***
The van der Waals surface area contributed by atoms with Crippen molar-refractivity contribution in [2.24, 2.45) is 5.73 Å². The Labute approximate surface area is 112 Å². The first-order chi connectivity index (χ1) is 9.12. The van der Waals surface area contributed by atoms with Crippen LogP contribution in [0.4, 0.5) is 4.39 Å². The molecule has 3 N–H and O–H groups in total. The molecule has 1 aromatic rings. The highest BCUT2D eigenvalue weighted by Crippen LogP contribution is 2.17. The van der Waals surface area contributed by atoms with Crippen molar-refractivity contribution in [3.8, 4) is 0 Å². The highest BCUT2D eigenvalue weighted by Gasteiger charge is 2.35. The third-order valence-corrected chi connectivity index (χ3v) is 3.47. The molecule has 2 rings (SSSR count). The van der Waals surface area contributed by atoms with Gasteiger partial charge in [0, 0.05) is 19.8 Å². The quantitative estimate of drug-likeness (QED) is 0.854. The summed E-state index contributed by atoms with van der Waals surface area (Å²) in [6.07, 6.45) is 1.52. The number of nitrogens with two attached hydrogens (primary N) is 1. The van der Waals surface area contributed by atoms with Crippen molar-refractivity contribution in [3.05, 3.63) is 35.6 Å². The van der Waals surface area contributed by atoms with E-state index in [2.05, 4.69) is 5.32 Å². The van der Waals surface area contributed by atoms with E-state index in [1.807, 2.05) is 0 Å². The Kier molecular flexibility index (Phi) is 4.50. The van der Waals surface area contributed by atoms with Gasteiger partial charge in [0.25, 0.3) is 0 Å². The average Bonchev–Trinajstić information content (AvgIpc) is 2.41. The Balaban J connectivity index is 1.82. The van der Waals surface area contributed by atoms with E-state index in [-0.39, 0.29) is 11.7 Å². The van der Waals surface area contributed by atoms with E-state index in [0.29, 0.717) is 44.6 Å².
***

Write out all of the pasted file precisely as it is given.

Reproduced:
The van der Waals surface area contributed by atoms with Crippen molar-refractivity contribution in [2.24, 2.45) is 5.73 Å². The Labute approximate surface area is 112 Å². The first-order chi connectivity index (χ1) is 9.12. The van der Waals surface area contributed by atoms with Crippen LogP contribution in [0.4, 0.5) is 4.39 Å². The molecule has 3 N–H and O–H groups in total. The molecule has 1 aromatic rings. The highest BCUT2D eigenvalue weighted by Crippen LogP contribution is 2.17. The van der Waals surface area contributed by atoms with Crippen molar-refractivity contribution in [3.8, 4) is 0 Å². The highest BCUT2D eigenvalue weighted by Gasteiger charge is 2.35. The third-order valence-corrected chi connectivity index (χ3v) is 3.47. The molecule has 2 rings (SSSR count). The van der Waals surface area contributed by atoms with Gasteiger partial charge in [0, 0.05) is 19.8 Å². The quantitative estimate of drug-likeness (QED) is 0.854. The summed E-state index contributed by atoms with van der Waals surface area (Å²) in [6.07, 6.45) is 1.52. The number of nitrogens with two attached hydrogens (primary N) is 1. The van der Waals surface area contributed by atoms with Crippen molar-refractivity contribution in [3.05, 3.63) is 35.6 Å². The van der Waals surface area contributed by atoms with E-state index in [2.05, 4.69) is 5.32 Å². The van der Waals surface area contributed by atoms with E-state index in [1.807, 2.05) is 0 Å². The Kier molecular flexibility index (Phi) is 4.50. The van der Waals surface area contributed by atoms with Gasteiger partial charge in [0.25, 0.3) is 0 Å². The average Bonchev–Trinajstić information content (AvgIpc) is 2.41. The Balaban J connectivity index is 1.82. The van der Waals surface area contributed by atoms with E-state index in [-0.39, 0.29) is 11.7 Å². The van der Waals surface area contributed by atoms with E-state index in [0.29, 0.717) is 44.6 Å².